08. 09. 10. - 12:00
'Skyrunner' faked successful K2 bid
A controversial Austrian climber has admitted lying about reaching the summit of the world’s second-highest mountain four weeks ago.
Christian Stangl has angered many extreme mountain climbers for years by boasting about his groundbreaking tactics to climb the world’s most feared peaks. The Styrian – who calls himself "Skyrunner" – said he focuses on reaching the summits in as little time as possible instead of "wasting energy" on setting up tent camps to rest.
Now Stangl has revealed he had not stood on the top of the 8,611-metre K2, considered the most difficult mountain in the world to climb, last month.
He said today (Weds): "I was in a trance-like state and thought I had reached it."
Stangl however also stressed he decided to claim he achieved his big goal to avoid disappointing his sponsors.
Willi Pichler, a spokesman for the climber, said Stangl admitted all to his girlfriend who encouraged him to make the issue public.
The "Skyrunner" explained his "picture of evidence" was taken around 1,000 metres altitude lower than the K2’s peak.
Asked whether he felt sorry about having lied to his friends and fans, Stangl said: "I mostly feel sorry for myself."
Austrian media have already branded the incident as the "lie of the decade for the international climbing scene".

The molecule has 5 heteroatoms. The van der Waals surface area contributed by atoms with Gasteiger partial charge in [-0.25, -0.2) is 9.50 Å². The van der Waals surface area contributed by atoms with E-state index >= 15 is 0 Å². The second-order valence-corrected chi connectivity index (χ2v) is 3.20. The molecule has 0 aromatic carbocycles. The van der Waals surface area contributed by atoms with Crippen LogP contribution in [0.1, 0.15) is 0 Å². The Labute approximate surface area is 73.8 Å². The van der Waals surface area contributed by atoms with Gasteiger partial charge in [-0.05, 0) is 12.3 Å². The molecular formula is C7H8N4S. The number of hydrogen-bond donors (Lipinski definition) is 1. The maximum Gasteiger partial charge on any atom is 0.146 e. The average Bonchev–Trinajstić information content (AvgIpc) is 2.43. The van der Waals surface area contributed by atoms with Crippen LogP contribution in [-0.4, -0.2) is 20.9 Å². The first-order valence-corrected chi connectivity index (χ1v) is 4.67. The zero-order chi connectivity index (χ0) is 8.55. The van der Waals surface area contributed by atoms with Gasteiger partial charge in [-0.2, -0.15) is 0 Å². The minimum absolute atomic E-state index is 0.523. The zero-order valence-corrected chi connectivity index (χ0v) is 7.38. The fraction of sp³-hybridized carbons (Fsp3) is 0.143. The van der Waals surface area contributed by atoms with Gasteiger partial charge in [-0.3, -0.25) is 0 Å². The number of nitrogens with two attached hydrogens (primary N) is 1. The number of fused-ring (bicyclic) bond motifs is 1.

Stangl, 44, remained tight-lipped about whether he will stop climbing mountains.
He said: "I’ll take a timeout now to find out where I’m supposed to be in this world. There’s barely anything left for me if the mountain factor slips away."
Stangl’s confession evokes memories of the controversies which overshadowed the bid of Oh Eun Sun. The South Korean claimed earlier this year she was the first woman to scale the world’s 14 highest mountains.
Colleagues and rivals however claimed some pictures allegedly showing Oh on the peaks of some of the most infamous mountains in the world were taken much further down from their summits.
Her operation was also tarnished by her decision to assign several climbers to accompany her and carry her equipment. Her adventures were portrayed in a South Korean TV series while political leaders declared her bid a "national mission".